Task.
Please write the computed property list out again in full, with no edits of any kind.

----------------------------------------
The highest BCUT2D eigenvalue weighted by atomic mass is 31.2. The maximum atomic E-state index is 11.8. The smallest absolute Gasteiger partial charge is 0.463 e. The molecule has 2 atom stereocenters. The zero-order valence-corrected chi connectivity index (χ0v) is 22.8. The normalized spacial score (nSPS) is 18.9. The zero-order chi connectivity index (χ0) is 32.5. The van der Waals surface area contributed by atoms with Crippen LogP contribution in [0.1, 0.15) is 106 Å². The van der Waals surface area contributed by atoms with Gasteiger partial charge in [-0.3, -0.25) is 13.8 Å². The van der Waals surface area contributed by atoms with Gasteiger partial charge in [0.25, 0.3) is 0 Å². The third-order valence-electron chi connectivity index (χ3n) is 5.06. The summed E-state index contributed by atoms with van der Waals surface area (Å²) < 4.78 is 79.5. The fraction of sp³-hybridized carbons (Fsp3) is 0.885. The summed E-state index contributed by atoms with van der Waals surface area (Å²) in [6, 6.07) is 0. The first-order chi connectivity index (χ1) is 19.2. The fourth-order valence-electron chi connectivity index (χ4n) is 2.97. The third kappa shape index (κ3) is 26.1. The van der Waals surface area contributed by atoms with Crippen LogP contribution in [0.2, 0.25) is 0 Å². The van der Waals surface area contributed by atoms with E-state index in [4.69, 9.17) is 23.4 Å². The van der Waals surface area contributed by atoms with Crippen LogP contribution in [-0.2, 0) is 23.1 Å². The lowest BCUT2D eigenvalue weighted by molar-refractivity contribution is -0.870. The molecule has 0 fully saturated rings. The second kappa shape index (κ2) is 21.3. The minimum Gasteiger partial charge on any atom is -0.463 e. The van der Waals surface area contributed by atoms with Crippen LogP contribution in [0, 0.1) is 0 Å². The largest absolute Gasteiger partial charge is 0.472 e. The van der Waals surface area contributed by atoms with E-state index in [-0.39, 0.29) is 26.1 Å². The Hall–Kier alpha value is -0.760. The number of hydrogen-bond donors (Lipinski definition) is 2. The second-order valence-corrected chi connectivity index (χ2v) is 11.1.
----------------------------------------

The highest BCUT2D eigenvalue weighted by atomic mass is 31.2. The maximum atomic E-state index is 11.8. The smallest absolute Gasteiger partial charge is 0.463 e. The molecule has 2 atom stereocenters. The zero-order valence-corrected chi connectivity index (χ0v) is 22.8. The normalized spacial score (nSPS) is 18.9. The zero-order chi connectivity index (χ0) is 32.5. The van der Waals surface area contributed by atoms with Crippen LogP contribution in [0.1, 0.15) is 106 Å². The van der Waals surface area contributed by atoms with Gasteiger partial charge in [-0.3, -0.25) is 13.8 Å². The van der Waals surface area contributed by atoms with Gasteiger partial charge in [0.25, 0.3) is 0 Å². The third-order valence-electron chi connectivity index (χ3n) is 5.06. The summed E-state index contributed by atoms with van der Waals surface area (Å²) < 4.78 is 79.5. The fraction of sp³-hybridized carbons (Fsp3) is 0.885. The summed E-state index contributed by atoms with van der Waals surface area (Å²) in [6, 6.07) is 0. The first-order chi connectivity index (χ1) is 19.2. The fourth-order valence-electron chi connectivity index (χ4n) is 2.97. The third kappa shape index (κ3) is 26.1. The van der Waals surface area contributed by atoms with Crippen LogP contribution in [0.2, 0.25) is 0 Å². The van der Waals surface area contributed by atoms with E-state index in [4.69, 9.17) is 23.4 Å². The van der Waals surface area contributed by atoms with Crippen LogP contribution in [-0.2, 0) is 23.1 Å². The lowest BCUT2D eigenvalue weighted by molar-refractivity contribution is -0.870. The molecule has 0 fully saturated rings. The second kappa shape index (κ2) is 21.3. The minimum Gasteiger partial charge on any atom is -0.463 e. The van der Waals surface area contributed by atoms with Crippen LogP contribution in [0, 0.1) is 0 Å². The largest absolute Gasteiger partial charge is 0.472 e. The van der Waals surface area contributed by atoms with E-state index in [-0.39, 0.29) is 26.1 Å². The Hall–Kier alpha value is -0.760. The number of hydrogen-bond donors (Lipinski definition) is 2. The second-order valence-corrected chi connectivity index (χ2v) is 11.1.